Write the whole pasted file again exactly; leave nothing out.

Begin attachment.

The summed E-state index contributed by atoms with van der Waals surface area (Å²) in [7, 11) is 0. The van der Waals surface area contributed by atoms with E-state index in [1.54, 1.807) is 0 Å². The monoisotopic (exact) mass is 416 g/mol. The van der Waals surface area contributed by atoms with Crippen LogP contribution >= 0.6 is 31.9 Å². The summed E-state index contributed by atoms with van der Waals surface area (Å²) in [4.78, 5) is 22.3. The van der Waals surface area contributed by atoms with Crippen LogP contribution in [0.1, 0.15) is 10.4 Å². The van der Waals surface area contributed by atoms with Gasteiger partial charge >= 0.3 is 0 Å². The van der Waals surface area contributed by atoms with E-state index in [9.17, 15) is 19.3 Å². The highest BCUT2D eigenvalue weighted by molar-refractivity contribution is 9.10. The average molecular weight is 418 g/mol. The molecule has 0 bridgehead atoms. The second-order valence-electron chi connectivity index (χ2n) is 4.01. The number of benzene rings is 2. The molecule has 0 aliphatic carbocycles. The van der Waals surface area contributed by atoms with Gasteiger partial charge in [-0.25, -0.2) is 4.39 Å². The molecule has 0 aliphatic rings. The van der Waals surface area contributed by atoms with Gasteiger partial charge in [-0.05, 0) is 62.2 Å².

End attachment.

The summed E-state index contributed by atoms with van der Waals surface area (Å²) in [7, 11) is 0. The van der Waals surface area contributed by atoms with E-state index in [1.54, 1.807) is 0 Å². The monoisotopic (exact) mass is 416 g/mol. The van der Waals surface area contributed by atoms with Crippen LogP contribution >= 0.6 is 31.9 Å². The summed E-state index contributed by atoms with van der Waals surface area (Å²) in [4.78, 5) is 22.3. The van der Waals surface area contributed by atoms with Crippen LogP contribution in [0.1, 0.15) is 10.4 Å². The van der Waals surface area contributed by atoms with Gasteiger partial charge >= 0.3 is 0 Å². The van der Waals surface area contributed by atoms with E-state index in [9.17, 15) is 19.3 Å². The highest BCUT2D eigenvalue weighted by molar-refractivity contribution is 9.10. The average molecular weight is 418 g/mol. The molecule has 0 bridgehead atoms. The second-order valence-electron chi connectivity index (χ2n) is 4.01. The number of benzene rings is 2. The molecule has 0 aliphatic carbocycles. The van der Waals surface area contributed by atoms with Gasteiger partial charge in [-0.25, -0.2) is 4.39 Å². The molecule has 0 aliphatic rings. The van der Waals surface area contributed by atoms with Gasteiger partial charge in [-0.05, 0) is 62.2 Å².